Canada’s Trapped Natural Gas: Will the country overcome self-inflicted damage and instill regulatory certainty to become a globally competitive LNG player and an exemplar of environmental stewardship?
Earlier this decade, the future for Canadian LNG looked rather bright. The global demand outlook from burgeoning Asian economies was auspicious, LNG prices were underpinned by sustained high global crude prices, and continued amelioration of shale gas drilling techniques unlocked bountiful reserves of economic natural gas in Canada and the US. Over 20 liquefaction projects were proposed on Canada’s west coast in the province of British Columbia, involving the majority of supermajors, North American midstream operators, Asian national oil companies, and Asian consumers.
Then, the 2014 rout of crude oil prices caused a lockstep collapse of global LNG prices, all with a glut of new supply hitting the market. Proposed LNG projects were postponed around the world, with proponents waiting for the next window of unmet demand. Canadian projects were further hampered by burdensome environmental regulation, tepid political support, vehement activism, and unmet demands from multitudinous indigenous groups — additional headwinds that likely scuppered Petronas’s world-scale Pacific Northwest LNG project in 2017. To-date, only one world-scale project (Shell-led LNG Canada) has received a positive final investment decision, and most of the remaining 20 projects have been shelved or cancelled.
Canada offers many of the capabilities that incited the US shale revolution: attractive geology, producers with a strong appetite for risk, healthy capital markets, sparse population near producing basins, and a surfeit of fresh water. The overlapping Montney and Duvernay basins alone in Western Canada have over 500 tcf (14 tcm) of marketable reserves and Western Canada — roughly double the economic gas reserves in the Permian basin. The Montney geology is producing gas, natural gas liquids and light tight oil with highly competitive well economics. Due to the US becoming energy independent with regards to natural gas, Canada exports less and less gas to its traditional trading partner south of the border. The result is some of the lowest priced natural gas in the world (not to mention NGLs for petrochemical production): natural gas at the Montney’s trading hub Station 2 averaged below USD$1 per mmbtu for 2018 and at times traded at a negative price, a deep discount from Henry Hub. Furthermore, Station 2 is only a few hundred kilometres away from the Pacific coast, where sailing times to Asian markets are 8-11 days, less than that from the US Gulf Coast and less than most global LNG competitors.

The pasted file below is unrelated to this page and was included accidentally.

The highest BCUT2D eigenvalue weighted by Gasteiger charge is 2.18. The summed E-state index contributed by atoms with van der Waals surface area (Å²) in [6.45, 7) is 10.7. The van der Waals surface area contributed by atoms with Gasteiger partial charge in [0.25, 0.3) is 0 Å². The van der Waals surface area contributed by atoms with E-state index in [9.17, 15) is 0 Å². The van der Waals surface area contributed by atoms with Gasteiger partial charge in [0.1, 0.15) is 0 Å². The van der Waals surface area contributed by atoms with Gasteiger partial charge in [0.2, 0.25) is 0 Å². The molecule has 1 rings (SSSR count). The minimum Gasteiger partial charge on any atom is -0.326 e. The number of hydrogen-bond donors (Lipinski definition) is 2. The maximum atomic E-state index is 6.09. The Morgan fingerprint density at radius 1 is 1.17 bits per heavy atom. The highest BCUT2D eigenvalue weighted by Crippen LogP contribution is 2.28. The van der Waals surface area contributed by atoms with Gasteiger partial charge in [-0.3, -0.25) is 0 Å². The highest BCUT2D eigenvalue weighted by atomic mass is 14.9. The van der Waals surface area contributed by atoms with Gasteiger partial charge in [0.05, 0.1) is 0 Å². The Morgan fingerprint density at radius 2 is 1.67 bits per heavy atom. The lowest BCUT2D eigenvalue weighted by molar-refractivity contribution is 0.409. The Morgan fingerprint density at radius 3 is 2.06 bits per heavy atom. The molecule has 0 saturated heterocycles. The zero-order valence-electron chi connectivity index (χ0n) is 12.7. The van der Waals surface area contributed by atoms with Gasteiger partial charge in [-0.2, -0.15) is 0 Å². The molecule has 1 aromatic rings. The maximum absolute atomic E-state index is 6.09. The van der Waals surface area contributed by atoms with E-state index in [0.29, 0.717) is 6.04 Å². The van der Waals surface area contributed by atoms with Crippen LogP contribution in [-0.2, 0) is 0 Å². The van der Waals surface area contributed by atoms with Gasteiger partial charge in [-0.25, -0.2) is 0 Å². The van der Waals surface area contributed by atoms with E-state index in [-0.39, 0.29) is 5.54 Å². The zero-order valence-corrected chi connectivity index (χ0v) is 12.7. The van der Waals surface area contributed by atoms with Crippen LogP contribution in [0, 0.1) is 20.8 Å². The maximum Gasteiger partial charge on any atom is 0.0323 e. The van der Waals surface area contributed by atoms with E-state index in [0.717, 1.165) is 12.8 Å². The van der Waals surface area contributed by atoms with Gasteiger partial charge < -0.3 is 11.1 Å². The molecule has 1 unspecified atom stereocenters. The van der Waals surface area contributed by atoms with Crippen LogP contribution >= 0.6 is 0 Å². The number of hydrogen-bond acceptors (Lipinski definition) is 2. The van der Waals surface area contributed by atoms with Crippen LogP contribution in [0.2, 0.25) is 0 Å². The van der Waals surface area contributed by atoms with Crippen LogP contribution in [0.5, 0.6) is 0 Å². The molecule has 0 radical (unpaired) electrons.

However, not unlike Canada’s stifled oil sands production, choked from world markets by political inability to build pipelines, Canada’s natural gas vast potential continues to be unrealized and new projects face major headwinds (outside of LNG Canada’s proposed brownfield expansion). Challenging geography, regulatory uncertainty, lack of political will and understanding of global energy and carbon markets, balkanized indigenous groups, and environmental activism increase the risk burden on project proponents. To counteract this, numerous industry groups, investors, and pro-energy political parties are increasingly collaborating to surmount these challenges. This research will examine if and how Canada could become a relevant global LNG player. It will also incorporate the intertwined dynamics of petrochemical growth, natural gas and condensate demand from Canada’s oil sands, liquid petroleum gas exports, and regional gas demand.